[PATCH 0/5] Enable Qi / avoiding re-introducing "hidden variable"
werner at openmoko.org
Fri Aug 22 12:04:09 CEST 2008
Andy Green wrote:
> On the one hand it can be useful to control the commandline -- although
> it isn't actually generally useful for production device.
Well, many of our users are developers or technophile enough that
they wouldn't be afraid of adding, say, an option that changes the
kernel's log buffer, or some of the other command line options we
introduce along the way.
> If we can hold on to this situation where there is no persistent state
> at all in the bootloader world except its own patchlevel,
Now I'm confused. I'm proposing to make it externally settable,
e.g., with a file in /boot when booting from SD. Right now, that
command line is hard-coded into qi, which seems to be the worst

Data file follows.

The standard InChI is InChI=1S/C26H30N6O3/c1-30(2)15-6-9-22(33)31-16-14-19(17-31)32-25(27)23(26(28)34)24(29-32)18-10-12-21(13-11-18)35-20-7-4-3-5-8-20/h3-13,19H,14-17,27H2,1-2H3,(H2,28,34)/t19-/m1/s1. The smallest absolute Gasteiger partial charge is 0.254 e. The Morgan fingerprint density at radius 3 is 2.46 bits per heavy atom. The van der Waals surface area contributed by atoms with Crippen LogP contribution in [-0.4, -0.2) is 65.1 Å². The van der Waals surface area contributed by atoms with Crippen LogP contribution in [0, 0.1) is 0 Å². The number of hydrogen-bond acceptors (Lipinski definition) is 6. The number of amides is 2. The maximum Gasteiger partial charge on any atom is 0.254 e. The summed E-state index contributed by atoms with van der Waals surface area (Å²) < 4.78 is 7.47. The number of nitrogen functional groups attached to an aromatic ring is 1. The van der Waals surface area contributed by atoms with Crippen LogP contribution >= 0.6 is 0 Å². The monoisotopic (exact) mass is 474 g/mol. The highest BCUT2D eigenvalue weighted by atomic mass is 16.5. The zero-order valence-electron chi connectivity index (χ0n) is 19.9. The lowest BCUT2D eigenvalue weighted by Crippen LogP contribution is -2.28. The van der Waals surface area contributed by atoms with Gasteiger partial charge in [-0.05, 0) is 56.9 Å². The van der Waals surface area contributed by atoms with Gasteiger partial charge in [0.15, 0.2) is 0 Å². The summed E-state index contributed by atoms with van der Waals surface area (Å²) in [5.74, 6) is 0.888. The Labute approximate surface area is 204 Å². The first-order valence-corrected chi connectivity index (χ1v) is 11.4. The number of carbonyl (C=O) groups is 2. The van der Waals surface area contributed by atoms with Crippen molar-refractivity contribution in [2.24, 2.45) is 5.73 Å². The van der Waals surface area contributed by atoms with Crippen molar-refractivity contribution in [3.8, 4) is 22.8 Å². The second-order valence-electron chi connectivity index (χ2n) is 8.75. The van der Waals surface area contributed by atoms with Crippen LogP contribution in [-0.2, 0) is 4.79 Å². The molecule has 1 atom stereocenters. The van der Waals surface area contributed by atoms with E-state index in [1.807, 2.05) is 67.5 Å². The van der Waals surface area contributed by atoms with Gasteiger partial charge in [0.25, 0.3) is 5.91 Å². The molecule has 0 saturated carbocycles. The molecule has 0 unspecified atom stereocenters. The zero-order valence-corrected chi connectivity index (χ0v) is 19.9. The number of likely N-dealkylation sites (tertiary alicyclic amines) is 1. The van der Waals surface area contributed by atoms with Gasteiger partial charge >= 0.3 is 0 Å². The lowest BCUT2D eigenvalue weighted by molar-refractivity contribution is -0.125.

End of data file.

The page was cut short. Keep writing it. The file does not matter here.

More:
kind of persistent state.
For NAND, the equivalent would be a well-known location there the
command line is/can be placed, i.e., another one of our new-style
NAND partitions. Again, qi only needs to know that basic layout,
which it already has to for the kernel, without being concerned
what is exactly in that command line or how it gets set.
> So it means
> we need a convincing story about why we need to re-introduce "hidden
> variable" concept before we do that.
Not any more hidden than the kernel itself.
> We have to do some small meddlings in the kernel world now to adapt to
> the absence of PMU init and so on. But really those meddlings are a lot
> more contained than I imagined, kernel and rootfs comes up already fine
> and only charging is likely broken, it's a few lines.
Cool ! We can probably move most of the GPIO settings as well.
If a GPIO is really unhappy with its reset default state (Z, with
pull-down), it's probably something we want to try to fix anyway,
lest its unhappiness turns into one of those "systems kills itself
faster than it can come our of reset" issues.
So all qi really has to know is how to configure the few pins it
needs to talk to NAND, SD (possible via Glamo), and maybe serial,
while we can leave the rest to the kernel.
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